HILDEGARD AUGUSTE JOSEPH nee LACKMANN – German civilian, born in 1928 in Recklinghausen, Westphalia, Germany.
In accordance with Hitler’s decree all young people had to work for the Reich for 1 year. In July 1943, 15 year old Joseph went by train to a hotel to work in Hamburg.
En route to Hamburg, Allied planes strafed Joseph’s train such that it caught fire forcing her to hide in the forest. A second train would later arrive to continue onto the destination.
Air sirens went off the first night she arrived and everyone in the hotel took shelter in the basement. Joseph’s father had given her strict instructions not lose her sole possession; a suitcase. Realizing she had left it upstairs, she left the basement to retrieve it. At that moment a bomb destroyed most of the hotel including the stairs leading to the basement forcing her into the street. She recalls everything around her ablaze, including the asphalt, and having to jump repeatedly over flames and dead bodies.
She watched sailors running from the harbor attempting to rescue persons in burning buildings. One building collapsed in front of her in a heap of fire with many inside. By 5 am the authorities jammed Joseph and many of the survivors into cattle cars for the 970KM (600M) journey to Vienna.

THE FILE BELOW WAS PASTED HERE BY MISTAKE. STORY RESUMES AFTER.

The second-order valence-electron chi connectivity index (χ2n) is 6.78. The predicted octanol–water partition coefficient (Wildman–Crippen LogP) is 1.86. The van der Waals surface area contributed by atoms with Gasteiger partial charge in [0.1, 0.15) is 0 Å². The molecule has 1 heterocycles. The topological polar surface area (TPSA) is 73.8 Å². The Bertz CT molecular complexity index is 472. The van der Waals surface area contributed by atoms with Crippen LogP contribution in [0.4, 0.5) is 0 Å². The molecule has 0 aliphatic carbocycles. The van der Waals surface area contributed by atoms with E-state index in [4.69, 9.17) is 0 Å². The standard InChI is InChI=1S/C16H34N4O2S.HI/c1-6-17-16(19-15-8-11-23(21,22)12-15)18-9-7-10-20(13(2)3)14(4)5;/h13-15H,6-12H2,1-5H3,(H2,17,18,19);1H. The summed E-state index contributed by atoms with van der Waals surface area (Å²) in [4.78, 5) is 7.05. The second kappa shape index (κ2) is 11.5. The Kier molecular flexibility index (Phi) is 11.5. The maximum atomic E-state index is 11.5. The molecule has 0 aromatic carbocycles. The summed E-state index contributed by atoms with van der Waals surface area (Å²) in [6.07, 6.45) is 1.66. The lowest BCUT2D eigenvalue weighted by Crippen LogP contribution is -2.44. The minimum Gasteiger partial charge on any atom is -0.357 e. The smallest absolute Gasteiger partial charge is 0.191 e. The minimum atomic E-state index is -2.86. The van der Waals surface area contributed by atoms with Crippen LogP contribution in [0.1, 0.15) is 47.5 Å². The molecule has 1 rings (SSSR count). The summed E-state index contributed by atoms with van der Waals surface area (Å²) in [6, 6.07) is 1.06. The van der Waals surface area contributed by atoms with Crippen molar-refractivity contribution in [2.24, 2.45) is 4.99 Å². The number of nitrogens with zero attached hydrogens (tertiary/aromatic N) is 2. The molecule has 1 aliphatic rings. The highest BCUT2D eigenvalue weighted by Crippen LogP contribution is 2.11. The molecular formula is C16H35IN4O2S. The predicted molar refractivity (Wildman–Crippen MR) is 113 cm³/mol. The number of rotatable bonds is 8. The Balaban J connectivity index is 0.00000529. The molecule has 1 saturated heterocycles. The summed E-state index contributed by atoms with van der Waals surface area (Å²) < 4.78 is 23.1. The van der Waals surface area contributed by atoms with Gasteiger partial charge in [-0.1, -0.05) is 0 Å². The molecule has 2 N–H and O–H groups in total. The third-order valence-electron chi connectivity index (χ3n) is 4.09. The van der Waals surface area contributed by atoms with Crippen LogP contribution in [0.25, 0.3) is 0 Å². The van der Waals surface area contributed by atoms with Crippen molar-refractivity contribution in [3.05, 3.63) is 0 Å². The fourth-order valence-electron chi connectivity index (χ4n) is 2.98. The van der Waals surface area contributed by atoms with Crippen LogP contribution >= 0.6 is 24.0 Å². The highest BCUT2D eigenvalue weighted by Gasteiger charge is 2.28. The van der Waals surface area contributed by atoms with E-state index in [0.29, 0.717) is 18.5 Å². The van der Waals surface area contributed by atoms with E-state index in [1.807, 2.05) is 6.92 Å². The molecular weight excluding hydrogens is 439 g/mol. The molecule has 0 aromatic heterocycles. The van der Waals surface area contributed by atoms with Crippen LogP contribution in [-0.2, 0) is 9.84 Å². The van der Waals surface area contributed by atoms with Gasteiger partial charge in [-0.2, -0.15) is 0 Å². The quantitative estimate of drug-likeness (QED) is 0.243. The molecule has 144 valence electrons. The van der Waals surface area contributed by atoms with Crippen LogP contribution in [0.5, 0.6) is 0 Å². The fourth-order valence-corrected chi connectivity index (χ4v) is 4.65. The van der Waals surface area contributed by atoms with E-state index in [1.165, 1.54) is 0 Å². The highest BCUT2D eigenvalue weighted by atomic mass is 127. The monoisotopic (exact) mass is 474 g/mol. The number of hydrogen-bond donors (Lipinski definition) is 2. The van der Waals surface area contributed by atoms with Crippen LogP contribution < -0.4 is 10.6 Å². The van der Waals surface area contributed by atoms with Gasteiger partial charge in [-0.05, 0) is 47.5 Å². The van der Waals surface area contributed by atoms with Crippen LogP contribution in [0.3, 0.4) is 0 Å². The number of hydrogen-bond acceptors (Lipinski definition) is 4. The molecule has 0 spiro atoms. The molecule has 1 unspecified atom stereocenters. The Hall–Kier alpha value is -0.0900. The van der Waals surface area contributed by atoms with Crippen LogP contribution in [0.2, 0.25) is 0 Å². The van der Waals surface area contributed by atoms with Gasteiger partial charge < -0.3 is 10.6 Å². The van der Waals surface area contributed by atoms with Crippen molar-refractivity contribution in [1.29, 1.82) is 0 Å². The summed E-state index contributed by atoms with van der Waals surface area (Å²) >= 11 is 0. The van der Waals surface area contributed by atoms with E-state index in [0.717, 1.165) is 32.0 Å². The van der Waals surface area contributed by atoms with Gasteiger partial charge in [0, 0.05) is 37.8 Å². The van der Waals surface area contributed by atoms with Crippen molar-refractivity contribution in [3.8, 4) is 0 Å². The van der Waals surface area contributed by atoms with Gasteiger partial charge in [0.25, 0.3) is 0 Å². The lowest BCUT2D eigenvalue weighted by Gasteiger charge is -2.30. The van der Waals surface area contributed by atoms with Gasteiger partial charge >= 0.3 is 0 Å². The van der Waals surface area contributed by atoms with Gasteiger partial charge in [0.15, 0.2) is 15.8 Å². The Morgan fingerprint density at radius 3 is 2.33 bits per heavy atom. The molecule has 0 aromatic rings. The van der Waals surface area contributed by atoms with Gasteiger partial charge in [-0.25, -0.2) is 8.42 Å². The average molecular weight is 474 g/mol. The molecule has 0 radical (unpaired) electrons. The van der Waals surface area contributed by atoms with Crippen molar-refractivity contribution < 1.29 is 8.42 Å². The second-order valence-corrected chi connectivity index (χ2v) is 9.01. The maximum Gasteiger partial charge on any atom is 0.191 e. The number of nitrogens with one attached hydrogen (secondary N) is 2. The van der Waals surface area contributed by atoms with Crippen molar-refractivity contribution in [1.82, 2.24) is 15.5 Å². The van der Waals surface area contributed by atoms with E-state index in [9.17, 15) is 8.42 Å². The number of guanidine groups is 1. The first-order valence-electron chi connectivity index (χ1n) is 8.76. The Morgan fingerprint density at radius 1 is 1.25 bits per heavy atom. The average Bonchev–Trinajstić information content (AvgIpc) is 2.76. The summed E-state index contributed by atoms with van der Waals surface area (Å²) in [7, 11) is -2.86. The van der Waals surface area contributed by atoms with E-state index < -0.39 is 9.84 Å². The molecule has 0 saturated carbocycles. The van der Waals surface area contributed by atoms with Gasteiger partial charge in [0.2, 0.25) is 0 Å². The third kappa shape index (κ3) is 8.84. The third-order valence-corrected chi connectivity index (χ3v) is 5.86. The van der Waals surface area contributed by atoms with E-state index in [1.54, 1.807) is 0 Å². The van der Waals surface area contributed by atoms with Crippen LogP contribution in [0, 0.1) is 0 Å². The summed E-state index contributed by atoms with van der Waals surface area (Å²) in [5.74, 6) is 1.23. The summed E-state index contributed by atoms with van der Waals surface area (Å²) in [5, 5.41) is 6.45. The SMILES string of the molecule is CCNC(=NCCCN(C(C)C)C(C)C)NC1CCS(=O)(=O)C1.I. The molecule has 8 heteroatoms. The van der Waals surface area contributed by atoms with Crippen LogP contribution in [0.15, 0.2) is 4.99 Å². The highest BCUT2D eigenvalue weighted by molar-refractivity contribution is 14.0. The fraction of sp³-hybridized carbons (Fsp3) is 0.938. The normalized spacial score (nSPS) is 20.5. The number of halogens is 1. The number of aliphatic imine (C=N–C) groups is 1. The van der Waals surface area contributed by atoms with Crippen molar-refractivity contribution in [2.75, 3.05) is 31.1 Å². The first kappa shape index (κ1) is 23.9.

“The attack during the last week of July 1943, Operation Gomorrah, created one of the largest firestorms raised by the Royal Air Force and United States Army Air Forces in World War II, killing 42,600 civilians and wounding 37,000 in Hamburg and virtually destroying most of the city”According to Wikipedia
It would take Joseph many weeks to get back to her parents in Recklinghausen . Her overjoyed parents had been previously informed that her hotel in Hamburg had taken a direct hit in the bombing with no survivors. It was then she learned that her brother had been lost at sea in August. Joseph would eventually migrate to the UK becoming the first post war German to marry a British soldier of Jewish origin: Mr. Joseph Joseph.
Ross Stewart journeyed with the Logbook back to the UK from Washington DC, in order for the next scheduled signatory, Victor Gregg. Stewart informed me of his friend Hilde Joseph who experienced the firebombing of Hamburg as a teenage civilian. I am extremely grateful for her insight and perspective. Gregg’s experience as a POW in the firebombing of Dresden, parallels Joseph’s experiences in Hamburg – both describe running amidst buildings collapsing in a shower of flames and dust – the fear and chaos is difficult to comprehend.
Every veteran and witness has had to deal with the demons of their own memories and experiences. Each is on an individual journey, at different paces and stages. Ultimately, all the signatories speak to the abject horror and terrible waste of life involved and the profound wish never to see it repeated.